As news broke that the Boy Scouts will allow young girls into their ranks for the first time in their history as an organization, many people asked why. Others asked what took so long. At the Girls Scouts of America, staffers seemed to have no questions at all. They saw the move coming when, over the summer, Boy Scouts of America floated the idea for girls programming, prompting a public excoriation. At that time, and now, the Girl Scouts had strong sense that the motivating factor was money. No wonder Dr. Andrea Bastiani Archibald, the child psychologist serving currently serving as Chief Girl and Family Engagement Officer of the Girl Scouts, was so cavalier about the new competition.
“I can’t really speculate on the why. I guess it’s perhaps membership challenges. I’ve heard a variety of different reasons. But what I really, really wanna get out there is that we don’t have membership challenges. We are in every zip code across the US. We have a diverse membership of girls.” Archibald explained. “We want to continue to grow that.”
Archibald pointed to decades of research showing that girls who participate Girl Scout events lead more productive and successful lives. “They have more successful careers,” she says. “They enjoy higher household and personal incomes. They’re more civically engaged, they’re better educated, they have higher levels in leadership both in their communities, and in their jobs.” These are, it should be noted, exactly the same arguments that Boy Scouts of America makes for participation. Scouts excel. Eagle Scouts in particular, do exceptionally well (though it’s tough to discern the cause and effect). The figures–and there are a lot of self-serving presentations available from both organizations–are compelling and more or less the same. The only difference is that the Boy Scouts have no data on the success of female participants because there haven’t been any. Girl Scouts have a history and a tailored program.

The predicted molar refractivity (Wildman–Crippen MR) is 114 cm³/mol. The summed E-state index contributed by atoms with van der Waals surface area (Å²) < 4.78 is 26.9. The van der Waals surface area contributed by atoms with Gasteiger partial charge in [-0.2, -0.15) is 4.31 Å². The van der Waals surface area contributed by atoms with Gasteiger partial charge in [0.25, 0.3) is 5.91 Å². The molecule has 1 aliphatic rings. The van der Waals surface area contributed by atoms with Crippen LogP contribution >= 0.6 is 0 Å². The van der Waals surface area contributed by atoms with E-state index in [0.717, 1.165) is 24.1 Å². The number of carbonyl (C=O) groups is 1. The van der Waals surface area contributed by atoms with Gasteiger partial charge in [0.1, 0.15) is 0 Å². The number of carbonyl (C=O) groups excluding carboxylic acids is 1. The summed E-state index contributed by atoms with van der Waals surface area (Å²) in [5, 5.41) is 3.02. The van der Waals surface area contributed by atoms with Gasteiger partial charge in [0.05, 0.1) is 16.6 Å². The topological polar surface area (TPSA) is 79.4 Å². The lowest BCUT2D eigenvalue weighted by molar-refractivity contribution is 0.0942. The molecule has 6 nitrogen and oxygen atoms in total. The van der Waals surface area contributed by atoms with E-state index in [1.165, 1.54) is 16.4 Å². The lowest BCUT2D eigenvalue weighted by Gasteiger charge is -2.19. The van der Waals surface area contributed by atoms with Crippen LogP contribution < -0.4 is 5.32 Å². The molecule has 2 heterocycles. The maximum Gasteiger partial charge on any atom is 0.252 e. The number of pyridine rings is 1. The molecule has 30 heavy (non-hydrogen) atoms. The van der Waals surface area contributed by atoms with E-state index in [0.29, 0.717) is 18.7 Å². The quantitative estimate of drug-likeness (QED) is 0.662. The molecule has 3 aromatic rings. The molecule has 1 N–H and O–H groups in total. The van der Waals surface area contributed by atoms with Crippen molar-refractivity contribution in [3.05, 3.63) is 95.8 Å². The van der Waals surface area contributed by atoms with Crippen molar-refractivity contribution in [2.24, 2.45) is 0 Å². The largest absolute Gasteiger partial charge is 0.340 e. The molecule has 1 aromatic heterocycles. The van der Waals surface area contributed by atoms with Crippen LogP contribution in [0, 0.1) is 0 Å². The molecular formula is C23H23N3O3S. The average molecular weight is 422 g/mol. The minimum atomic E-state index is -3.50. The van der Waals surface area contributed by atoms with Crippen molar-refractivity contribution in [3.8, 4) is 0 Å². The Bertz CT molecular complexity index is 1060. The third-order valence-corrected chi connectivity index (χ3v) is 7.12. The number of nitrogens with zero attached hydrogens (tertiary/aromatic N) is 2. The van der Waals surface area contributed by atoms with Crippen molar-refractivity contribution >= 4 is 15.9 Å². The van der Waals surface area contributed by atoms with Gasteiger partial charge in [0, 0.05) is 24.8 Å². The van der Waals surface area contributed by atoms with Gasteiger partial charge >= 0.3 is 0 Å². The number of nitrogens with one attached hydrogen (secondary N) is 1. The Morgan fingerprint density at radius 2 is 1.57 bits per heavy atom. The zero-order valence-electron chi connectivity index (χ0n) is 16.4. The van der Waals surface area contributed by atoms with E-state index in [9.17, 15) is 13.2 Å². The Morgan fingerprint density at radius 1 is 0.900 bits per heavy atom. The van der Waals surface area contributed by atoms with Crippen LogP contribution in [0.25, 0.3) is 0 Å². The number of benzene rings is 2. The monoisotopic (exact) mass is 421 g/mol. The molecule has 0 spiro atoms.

This is the point that Girl Scouts of America staffers want to drive home. It’s not about throwing shade on a competitor so much as it is about pointing out that the Boy Scout might have a bigger brand, but they have a smaller expertise and maybe none.
“Girls leadership and development is more important to families and to the girls themselves today than ever. There have been some cultural shifts, particularly in the last year, and families and society are seeing that there’s a dearth of female leadership and we have to better prepare our girls,” says Archibald. “That’s why Girl Scouts is the best.”
Scouts are competitive but they keep it on a low burn.
Archibald is not concerned that less fewer girls will join the Girl Scouts now that the Boy Scouts have opened their ranks. Well, she’s not the one lending voice to those concerns anyway. (“We’ve had competitors come and go and this is yet another competitor,” Lisa Margosian, the Chief Customer Offer for the Girl Scouts wrote in a statement distributed to the media.) Archibald is more focused on keeping her organization healthy, which it seems to be. After a small drop in membership around 2015, the Girl Scout’s membership has stayed constant. “We aren’t declining in membership,” she says. “We’re really excited about that and proud of it.”
She says that she thinks the Girl Scouts will continue to see interest precisely because parents look for spaces designed to help girls grow. The Girl Scouts is one of those spaces.
“The majority of girl’s lives are definitely co-ed. We believe that there are certain, special things that come when girls gather together,” Archibald says. “When they’re in co-ed environments, that are standard, relationships can get overly competitive, or stereotypically catty. We start with a culture of support and sisterhood.”